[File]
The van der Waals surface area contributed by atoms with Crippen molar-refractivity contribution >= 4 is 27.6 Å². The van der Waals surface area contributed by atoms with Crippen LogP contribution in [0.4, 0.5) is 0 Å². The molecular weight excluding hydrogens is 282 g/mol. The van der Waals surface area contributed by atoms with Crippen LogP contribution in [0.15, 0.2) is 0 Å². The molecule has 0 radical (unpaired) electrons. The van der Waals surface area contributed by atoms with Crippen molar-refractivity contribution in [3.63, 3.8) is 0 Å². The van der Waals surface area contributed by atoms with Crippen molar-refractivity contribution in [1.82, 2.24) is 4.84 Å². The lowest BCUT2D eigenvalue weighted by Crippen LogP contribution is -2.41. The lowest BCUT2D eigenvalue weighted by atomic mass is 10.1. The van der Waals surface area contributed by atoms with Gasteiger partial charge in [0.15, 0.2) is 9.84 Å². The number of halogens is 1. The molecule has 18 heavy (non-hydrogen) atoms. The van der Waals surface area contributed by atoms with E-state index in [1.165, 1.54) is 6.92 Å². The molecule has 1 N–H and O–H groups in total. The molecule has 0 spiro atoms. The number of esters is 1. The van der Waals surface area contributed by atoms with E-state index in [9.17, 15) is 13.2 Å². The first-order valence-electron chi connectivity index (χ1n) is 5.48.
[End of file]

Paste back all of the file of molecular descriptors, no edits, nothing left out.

The van der Waals surface area contributed by atoms with Crippen molar-refractivity contribution >= 4 is 27.6 Å². The van der Waals surface area contributed by atoms with Crippen LogP contribution in [0.4, 0.5) is 0 Å². The molecular weight excluding hydrogens is 282 g/mol. The van der Waals surface area contributed by atoms with Crippen LogP contribution in [0.15, 0.2) is 0 Å². The molecule has 0 radical (unpaired) electrons. The van der Waals surface area contributed by atoms with Crippen molar-refractivity contribution in [3.63, 3.8) is 0 Å². The van der Waals surface area contributed by atoms with Crippen molar-refractivity contribution in [1.82, 2.24) is 4.84 Å². The lowest BCUT2D eigenvalue weighted by Crippen LogP contribution is -2.41. The lowest BCUT2D eigenvalue weighted by atomic mass is 10.1. The van der Waals surface area contributed by atoms with Gasteiger partial charge in [0.15, 0.2) is 9.84 Å². The number of halogens is 1. The molecule has 18 heavy (non-hydrogen) atoms. The van der Waals surface area contributed by atoms with E-state index in [1.165, 1.54) is 6.92 Å². The molecule has 1 N–H and O–H groups in total. The molecule has 0 spiro atoms. The number of esters is 1. The van der Waals surface area contributed by atoms with E-state index in [9.17, 15) is 13.2 Å². The first-order valence-electron chi connectivity index (χ1n) is 5.48.